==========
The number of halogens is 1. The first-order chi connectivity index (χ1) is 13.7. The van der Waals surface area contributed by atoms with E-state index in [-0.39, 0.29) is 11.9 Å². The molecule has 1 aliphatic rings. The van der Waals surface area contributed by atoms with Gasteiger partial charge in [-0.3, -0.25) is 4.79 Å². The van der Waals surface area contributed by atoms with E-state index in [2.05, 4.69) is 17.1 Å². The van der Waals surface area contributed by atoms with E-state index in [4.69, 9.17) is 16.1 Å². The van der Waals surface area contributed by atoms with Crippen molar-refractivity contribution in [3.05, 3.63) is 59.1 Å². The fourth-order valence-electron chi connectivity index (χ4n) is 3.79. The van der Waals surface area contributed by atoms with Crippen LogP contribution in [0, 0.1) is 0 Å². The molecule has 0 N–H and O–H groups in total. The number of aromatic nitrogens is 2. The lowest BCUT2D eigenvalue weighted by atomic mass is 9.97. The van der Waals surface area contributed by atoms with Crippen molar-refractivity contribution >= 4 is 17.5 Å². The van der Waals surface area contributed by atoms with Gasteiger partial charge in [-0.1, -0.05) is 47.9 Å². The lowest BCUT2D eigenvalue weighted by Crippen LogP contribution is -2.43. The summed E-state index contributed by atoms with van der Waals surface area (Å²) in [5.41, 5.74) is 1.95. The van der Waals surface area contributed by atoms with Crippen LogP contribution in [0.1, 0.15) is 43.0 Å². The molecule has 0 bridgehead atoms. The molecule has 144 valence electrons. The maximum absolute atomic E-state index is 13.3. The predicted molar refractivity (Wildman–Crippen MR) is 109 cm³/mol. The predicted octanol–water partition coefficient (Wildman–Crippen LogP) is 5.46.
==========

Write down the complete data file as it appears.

The number of halogens is 1. The first-order chi connectivity index (χ1) is 13.7. The van der Waals surface area contributed by atoms with E-state index in [-0.39, 0.29) is 11.9 Å². The molecule has 1 aliphatic rings. The van der Waals surface area contributed by atoms with Gasteiger partial charge in [-0.3, -0.25) is 4.79 Å². The van der Waals surface area contributed by atoms with E-state index in [2.05, 4.69) is 17.1 Å². The van der Waals surface area contributed by atoms with E-state index in [4.69, 9.17) is 16.1 Å². The van der Waals surface area contributed by atoms with Crippen molar-refractivity contribution in [3.05, 3.63) is 59.1 Å². The fourth-order valence-electron chi connectivity index (χ4n) is 3.79. The van der Waals surface area contributed by atoms with Crippen LogP contribution in [0, 0.1) is 0 Å². The molecule has 0 N–H and O–H groups in total. The number of aromatic nitrogens is 2. The lowest BCUT2D eigenvalue weighted by atomic mass is 9.97. The van der Waals surface area contributed by atoms with Crippen molar-refractivity contribution >= 4 is 17.5 Å². The van der Waals surface area contributed by atoms with Gasteiger partial charge in [-0.1, -0.05) is 47.9 Å². The lowest BCUT2D eigenvalue weighted by Crippen LogP contribution is -2.43. The summed E-state index contributed by atoms with van der Waals surface area (Å²) in [5.41, 5.74) is 1.95. The van der Waals surface area contributed by atoms with Crippen LogP contribution in [0.1, 0.15) is 43.0 Å². The molecule has 0 bridgehead atoms. The molecule has 144 valence electrons. The maximum absolute atomic E-state index is 13.3. The predicted molar refractivity (Wildman–Crippen MR) is 109 cm³/mol. The predicted octanol–water partition coefficient (Wildman–Crippen LogP) is 5.46.